Projects and programme interventions of multilateral development banks have a record of systematic and widespread human rights violations for indigenous peoples in Asia. In many countries, indigenous peoples have been subjected to widespread displacement and irreversible loss of traditional livelihoods. Behind these human rights violations is the denial of indigenous peoples’ rights to their lands, territories and resources and to their right to give their free, prior and informed consent (FPIC) to projects and programme interventions, including those in the name of sustainable development and human development. Among them, the large infrastructure (dams and highway construction) and environmental “conservation” projects have had the most detrimental adverse impacts on indigenous peoples. There are a good number of examples of such projects that have negatively impacted indigenous peoples’ communities in Asian countries, some of which follow below.

Recent reports and submissions

1. Destruction at Dawn: The Rights of Indigenous Peoples in the Republic of Nepal

An in-depth report into the development of the Arun III hydropower project and the challenges it, and projects like it, pose to the Nepali government commitments to protect the rights and interests of indigenous peoples (LAHURNIP, NGO-FONIN and FPP). 

FPP E-Newsletter December 2012 (PDF Version)

Dear Friends,

The importance of ensuring respect for the rights of forest peoples’ to control their forests, lands and livelihoods, becomes ever clearer and yet more contested. As the articles in this edition of our newsletter starkly reveal, land and resource grabs are not just being imposed by commercial developers but are being actively promoted by governments, whose principle responsibility should be to protect the rights of citizens. Yet these same impositions are also being resisted, sometimes at great personal cost, by local communities and indigenous peoples.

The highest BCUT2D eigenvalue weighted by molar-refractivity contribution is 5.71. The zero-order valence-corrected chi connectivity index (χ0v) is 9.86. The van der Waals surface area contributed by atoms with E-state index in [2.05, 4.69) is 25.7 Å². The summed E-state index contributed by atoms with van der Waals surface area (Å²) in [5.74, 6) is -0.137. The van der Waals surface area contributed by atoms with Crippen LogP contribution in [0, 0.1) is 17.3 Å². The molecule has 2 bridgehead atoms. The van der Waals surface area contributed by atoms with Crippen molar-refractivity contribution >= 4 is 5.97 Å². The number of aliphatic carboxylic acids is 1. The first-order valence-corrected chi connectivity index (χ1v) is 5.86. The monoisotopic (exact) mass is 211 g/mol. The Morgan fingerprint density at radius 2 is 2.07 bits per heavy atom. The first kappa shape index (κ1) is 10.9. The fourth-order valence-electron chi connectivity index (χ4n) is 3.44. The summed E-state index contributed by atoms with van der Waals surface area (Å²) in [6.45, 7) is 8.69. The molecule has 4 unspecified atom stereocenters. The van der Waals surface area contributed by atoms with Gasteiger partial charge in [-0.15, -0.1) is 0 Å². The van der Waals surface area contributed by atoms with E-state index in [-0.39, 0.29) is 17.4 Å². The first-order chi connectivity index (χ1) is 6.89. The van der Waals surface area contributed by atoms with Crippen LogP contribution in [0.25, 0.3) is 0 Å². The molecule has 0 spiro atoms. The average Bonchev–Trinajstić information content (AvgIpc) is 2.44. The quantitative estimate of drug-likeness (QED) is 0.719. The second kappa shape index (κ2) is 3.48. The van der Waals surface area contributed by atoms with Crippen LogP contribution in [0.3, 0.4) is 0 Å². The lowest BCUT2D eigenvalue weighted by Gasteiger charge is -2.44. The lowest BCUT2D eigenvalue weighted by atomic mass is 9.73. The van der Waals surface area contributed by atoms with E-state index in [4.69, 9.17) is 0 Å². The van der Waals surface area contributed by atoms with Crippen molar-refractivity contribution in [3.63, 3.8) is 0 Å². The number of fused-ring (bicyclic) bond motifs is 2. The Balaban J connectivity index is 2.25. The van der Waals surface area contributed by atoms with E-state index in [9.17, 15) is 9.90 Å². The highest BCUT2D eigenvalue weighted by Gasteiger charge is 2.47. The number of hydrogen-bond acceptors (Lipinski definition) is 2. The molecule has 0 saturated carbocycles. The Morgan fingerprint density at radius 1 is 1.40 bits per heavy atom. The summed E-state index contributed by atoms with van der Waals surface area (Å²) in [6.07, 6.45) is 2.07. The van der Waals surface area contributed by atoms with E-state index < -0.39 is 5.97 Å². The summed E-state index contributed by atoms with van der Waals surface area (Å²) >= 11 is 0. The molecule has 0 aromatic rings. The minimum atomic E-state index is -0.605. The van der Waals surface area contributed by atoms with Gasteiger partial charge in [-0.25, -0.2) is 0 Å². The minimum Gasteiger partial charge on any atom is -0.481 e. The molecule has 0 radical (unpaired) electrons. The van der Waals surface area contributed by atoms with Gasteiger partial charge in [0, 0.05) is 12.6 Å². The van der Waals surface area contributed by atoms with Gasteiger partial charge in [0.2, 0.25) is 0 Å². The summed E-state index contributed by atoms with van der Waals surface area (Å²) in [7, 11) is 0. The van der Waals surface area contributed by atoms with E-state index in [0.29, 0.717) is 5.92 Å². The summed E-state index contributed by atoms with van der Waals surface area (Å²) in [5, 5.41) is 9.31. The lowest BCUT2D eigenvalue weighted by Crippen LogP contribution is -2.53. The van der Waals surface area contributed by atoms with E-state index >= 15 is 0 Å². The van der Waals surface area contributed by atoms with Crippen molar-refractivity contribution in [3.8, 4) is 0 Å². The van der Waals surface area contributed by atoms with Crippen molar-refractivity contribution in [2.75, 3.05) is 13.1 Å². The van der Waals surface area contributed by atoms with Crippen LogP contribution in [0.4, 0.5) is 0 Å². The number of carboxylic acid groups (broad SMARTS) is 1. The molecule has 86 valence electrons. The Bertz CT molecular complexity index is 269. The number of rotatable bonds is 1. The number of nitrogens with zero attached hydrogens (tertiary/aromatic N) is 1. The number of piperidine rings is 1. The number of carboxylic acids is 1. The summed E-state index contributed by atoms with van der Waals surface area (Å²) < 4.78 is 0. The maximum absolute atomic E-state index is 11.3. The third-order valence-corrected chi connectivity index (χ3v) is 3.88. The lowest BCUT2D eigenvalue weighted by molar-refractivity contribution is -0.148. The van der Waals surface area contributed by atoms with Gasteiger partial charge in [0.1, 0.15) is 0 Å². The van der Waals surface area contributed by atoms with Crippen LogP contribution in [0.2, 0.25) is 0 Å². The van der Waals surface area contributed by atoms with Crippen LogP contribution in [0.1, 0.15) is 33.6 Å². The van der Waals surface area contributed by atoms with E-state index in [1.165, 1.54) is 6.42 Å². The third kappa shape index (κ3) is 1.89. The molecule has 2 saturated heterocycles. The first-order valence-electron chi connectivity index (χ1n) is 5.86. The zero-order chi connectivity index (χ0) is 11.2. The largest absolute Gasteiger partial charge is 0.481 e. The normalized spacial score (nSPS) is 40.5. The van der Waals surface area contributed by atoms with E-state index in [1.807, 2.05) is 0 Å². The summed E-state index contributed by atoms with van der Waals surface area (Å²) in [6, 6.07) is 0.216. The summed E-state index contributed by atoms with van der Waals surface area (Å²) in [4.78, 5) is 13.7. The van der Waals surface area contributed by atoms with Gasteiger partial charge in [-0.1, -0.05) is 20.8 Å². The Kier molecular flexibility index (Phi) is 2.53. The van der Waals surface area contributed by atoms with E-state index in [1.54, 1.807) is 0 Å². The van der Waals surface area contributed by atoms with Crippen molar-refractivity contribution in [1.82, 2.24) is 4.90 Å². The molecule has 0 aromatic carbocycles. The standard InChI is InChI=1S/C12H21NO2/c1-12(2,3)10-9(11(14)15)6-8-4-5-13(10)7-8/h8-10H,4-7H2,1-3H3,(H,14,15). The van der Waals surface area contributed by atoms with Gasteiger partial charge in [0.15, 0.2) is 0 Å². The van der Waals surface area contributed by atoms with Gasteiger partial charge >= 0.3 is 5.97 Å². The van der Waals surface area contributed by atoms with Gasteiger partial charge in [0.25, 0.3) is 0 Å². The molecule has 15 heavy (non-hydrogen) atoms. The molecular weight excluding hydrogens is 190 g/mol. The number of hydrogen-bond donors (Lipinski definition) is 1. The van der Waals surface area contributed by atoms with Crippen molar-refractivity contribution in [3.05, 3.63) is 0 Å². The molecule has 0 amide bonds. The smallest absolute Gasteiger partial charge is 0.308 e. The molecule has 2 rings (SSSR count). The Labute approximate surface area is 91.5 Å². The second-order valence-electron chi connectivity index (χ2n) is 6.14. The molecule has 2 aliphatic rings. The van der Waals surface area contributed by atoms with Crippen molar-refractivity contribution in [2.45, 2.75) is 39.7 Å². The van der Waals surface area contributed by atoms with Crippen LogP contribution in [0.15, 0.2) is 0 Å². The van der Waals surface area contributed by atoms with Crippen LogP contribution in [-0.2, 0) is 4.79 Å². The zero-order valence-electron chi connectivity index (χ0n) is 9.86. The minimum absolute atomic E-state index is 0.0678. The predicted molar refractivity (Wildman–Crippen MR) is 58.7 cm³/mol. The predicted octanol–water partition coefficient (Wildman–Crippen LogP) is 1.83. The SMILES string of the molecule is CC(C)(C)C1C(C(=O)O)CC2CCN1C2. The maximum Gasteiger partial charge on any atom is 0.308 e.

Indigenous women raise their voices at CEDAW

In July, the 49th Session of the Committee on the Elimination of Discrimination Against Women (CEDAW) met in New York. Indigenous women in Nepal, under the umbrella of the Nepal Indigenous Women’s Federation (NIWF), attended the session for the first time to defend and explain the findings that they had presented to the Committee in their Shadow Report. 

The report was supported also by the Lawyer’s Association for the Human Rights of Nepal’s Indigenous Peoples (LAHURNIP) and by the Forest Peoples Programme, and represented the first national level, self-researched and written, report on the status of indigenous women in the newly emerging Nepalese republic.

The Rights of Indigenous Women in Nepal

A shadow report to the 49th Session of the Committee on the Elimination of Discrimination Against Women (CEDAW), jointly submitted by the National Indigenous Women's Federation (NIWF), the Lawyers' Association for Human Rights of Nepalese Indigenous Peoples (LAHURNIP) and Forest Peoples Programme (FPP).

Nepal's indigenous peoples demand to participate in the revision of the constitution

In January 2010, the Indigenous Peoples Mega Front, the Lawyers' Association for Human Rights of Nepalese Indigenous Peoples (LAHURNIP) and the Forest Peoples Programme (FPP) submitted a request to the United Nations (UN) Special Rapporteur on the Situation of Human Rights and Fundamental Freedoms of Indigenous Peoples, following Nepal's failure to comply with UN recommendations regarding the exclusion of indigenous peoples from the revision of Nepal's Constitution. Link to the Request to UN Special Rapporteur